However, the computer mouse is often to blame for an increased risk of upper extremity musculoskeletal disorders, such as carpal tunnel syndrome, which is characterized by nerve pressure that causes numbness, tingling, weakness, or muscle damage in the hand and fingers.
Elevated carpal tunnel pressure while using a mouse is a result of both wrist extension and excessive fingertip force applied to press the button and grip the sides of the mouse. A lot of stress is also put on the forearm, especially when the external mouse is used incorrectly.
In addition to using an external mouse with a laptop, Jacobs said the mouse should rest at elbow height and be positioned next to the keyboard, not sitting far off to the side.
If a computer monitor is not positioned correctly, it can also lead to numerous types of chronic injury for users.
Computer monitors are often positioned too low for users, which may bring about a downward eye glaze, an increased neck angle and forward bending of the upper back. With the neck and upper back in this position, stress on the spine significantly increases. This position also brings about fatigue much earlier in the workday.
"We often move forward on the computer to better see the screen, but we want to open up our body more and keep it aligned," Jacobs said.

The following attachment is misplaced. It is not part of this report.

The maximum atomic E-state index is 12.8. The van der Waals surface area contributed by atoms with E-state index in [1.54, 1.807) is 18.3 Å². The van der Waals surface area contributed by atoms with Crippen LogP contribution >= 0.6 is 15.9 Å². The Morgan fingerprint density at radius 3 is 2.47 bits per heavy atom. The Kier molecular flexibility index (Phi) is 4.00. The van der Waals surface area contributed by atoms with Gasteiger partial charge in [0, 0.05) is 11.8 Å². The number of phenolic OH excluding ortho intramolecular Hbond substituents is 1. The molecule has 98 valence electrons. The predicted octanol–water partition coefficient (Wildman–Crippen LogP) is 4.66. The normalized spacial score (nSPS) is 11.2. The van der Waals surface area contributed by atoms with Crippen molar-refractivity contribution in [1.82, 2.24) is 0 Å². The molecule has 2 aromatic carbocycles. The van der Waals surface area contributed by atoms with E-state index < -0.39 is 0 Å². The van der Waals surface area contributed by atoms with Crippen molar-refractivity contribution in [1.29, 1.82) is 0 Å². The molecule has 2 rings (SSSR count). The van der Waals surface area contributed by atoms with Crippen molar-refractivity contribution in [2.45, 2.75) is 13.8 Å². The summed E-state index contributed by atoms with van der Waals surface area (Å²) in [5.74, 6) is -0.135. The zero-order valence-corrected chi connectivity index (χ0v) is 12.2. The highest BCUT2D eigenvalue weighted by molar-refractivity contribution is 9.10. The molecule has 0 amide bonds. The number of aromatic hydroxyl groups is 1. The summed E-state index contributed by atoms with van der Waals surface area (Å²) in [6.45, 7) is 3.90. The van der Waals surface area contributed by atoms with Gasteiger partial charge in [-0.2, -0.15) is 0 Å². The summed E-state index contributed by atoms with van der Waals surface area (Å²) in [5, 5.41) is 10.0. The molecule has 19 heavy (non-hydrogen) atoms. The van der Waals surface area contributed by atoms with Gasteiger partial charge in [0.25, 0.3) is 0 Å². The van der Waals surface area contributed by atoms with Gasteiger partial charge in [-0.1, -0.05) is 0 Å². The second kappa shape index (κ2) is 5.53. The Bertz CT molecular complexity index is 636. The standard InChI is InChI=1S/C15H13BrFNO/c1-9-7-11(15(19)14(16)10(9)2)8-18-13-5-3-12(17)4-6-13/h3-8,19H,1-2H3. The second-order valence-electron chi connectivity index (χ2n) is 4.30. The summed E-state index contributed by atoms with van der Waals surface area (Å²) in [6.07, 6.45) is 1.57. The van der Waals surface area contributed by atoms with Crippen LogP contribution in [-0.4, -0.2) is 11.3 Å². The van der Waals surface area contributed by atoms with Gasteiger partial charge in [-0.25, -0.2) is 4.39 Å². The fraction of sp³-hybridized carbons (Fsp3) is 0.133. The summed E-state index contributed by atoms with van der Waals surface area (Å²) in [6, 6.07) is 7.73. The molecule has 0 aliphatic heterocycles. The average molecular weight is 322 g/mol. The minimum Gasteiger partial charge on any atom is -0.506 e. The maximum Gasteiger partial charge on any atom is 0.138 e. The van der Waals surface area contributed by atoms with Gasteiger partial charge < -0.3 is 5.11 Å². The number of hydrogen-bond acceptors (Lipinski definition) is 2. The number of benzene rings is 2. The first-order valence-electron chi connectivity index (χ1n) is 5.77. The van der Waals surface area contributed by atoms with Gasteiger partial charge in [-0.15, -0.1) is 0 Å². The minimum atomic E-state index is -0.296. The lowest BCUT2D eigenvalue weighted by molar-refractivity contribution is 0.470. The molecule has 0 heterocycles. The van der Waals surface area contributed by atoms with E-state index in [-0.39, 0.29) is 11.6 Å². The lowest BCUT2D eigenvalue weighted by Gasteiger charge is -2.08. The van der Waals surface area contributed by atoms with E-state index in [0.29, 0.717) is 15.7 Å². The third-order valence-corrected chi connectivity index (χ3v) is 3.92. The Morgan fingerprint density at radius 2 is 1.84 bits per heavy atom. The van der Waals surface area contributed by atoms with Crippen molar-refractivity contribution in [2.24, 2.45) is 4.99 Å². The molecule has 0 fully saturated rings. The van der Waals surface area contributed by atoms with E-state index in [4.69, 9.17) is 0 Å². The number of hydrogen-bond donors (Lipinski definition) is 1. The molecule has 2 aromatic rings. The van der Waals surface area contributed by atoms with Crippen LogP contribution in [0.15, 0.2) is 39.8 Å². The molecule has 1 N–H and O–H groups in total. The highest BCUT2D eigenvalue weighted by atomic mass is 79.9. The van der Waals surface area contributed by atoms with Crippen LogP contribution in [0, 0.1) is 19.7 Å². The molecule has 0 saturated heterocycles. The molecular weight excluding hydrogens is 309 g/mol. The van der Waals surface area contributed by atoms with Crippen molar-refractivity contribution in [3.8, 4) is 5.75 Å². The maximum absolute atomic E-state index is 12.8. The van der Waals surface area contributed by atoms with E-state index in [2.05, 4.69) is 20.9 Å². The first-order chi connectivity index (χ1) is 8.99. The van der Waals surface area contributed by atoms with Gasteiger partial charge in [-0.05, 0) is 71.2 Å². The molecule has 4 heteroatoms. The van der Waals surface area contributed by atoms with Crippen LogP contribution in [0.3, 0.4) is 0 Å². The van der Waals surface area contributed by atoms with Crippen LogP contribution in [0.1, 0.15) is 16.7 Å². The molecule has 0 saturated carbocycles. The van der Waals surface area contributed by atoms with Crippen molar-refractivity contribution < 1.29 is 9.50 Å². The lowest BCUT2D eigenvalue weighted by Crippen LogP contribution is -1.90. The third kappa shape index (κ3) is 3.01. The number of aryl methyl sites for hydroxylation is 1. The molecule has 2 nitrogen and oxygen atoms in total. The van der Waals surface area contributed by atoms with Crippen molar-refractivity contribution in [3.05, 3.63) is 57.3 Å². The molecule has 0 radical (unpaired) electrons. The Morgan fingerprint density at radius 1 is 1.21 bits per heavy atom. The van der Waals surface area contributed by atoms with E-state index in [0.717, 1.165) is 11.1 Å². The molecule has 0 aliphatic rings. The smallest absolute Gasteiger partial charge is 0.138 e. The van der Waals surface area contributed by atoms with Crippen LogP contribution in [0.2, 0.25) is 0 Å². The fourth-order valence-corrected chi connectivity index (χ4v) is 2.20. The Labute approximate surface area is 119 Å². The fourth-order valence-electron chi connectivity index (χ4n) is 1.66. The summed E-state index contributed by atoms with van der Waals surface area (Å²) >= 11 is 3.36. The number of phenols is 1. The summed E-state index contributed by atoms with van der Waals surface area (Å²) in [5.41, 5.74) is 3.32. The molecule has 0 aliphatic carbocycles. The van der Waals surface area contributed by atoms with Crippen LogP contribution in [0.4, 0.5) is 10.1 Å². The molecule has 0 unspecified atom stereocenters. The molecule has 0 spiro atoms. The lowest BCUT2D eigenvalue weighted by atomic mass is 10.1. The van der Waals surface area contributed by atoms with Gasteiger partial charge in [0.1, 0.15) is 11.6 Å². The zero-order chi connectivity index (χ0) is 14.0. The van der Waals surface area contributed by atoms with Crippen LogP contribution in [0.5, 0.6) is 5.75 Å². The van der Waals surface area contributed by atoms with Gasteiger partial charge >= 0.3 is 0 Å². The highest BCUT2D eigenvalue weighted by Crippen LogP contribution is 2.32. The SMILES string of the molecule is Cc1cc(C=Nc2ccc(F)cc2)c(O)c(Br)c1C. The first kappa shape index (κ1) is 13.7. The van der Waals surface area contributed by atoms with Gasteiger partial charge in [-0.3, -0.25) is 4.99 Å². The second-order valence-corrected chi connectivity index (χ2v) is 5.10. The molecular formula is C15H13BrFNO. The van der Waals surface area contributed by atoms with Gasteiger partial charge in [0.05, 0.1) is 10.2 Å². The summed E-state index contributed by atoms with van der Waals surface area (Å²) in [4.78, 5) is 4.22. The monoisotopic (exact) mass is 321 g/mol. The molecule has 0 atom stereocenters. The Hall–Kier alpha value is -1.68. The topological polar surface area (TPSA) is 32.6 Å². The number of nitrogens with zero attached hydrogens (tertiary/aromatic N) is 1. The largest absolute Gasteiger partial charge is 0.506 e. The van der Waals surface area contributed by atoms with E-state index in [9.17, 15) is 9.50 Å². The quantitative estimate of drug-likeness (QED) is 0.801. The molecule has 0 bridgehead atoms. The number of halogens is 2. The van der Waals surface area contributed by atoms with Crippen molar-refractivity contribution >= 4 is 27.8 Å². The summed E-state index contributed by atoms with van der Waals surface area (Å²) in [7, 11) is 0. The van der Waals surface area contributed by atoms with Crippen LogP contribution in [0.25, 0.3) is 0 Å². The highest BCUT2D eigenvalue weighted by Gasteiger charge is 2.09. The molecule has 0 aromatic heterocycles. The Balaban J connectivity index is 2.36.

Monitors should also be positioned directly in front at an arm's length away and perpendicular to a window to avoid glare on the screen. Meanwhile, large-size monitors that have bigger icons and symbols keep eyes at the proper angle and give a more erect body posture.
Some research suggests that kids and adults who are more active are less likely to suffer from pain due to technology use than those who do not get regular exercise, said Robin Gillespie, an ergonomist and consultant at RM Consulting.
"There is a trend that shows people who are more physically active will develop fewer musculoskeletal discomfort issues," Gillespie said of her research. "This is true for both adults and kids."
Similarly, Jacobs believes that tech users should think of themselves like athletes each time they use a computer or tech device.
"A soccer player would never go on the field without warming up or cooling down," Jacobs told TechNewsDaily. "People need to approach technology in the same way."
Getting up from a computer and walking around every 20 to 30 minutes is a good start, but people should also be doing daily stretches to prevent these physical complications.
To stretch out your wrists and prevent ailments such as carpal tunnel and tendinitis, Jacobs advises to place palms together – fingers pointed toward the ceiling – and push the heels of the hands toward the floor and hold for 15 seconds. Afterward, place palms together with fingers pointed toward the floor and push the heels of the hands toward the ceiling.
To stretch the neck, Jacob suggests tilting your head to left and holding it for 15 seconds, and then to the right for the same amount of time. She also advises different stretches for the upper back, lower back and hands.
A list of other stretches, as well as yoga poses that can be done at work, can be found on Jacob's blog site, blogs.bu.edu/kjacobs.
Gillespie also noted that there are innovative tech tools to help remind people to get up from the computer and perform certain stretches. For example, Remedy Interactive's RSIGuard has desktop injury prevention software that encourages you to take workday breaks and do stretches.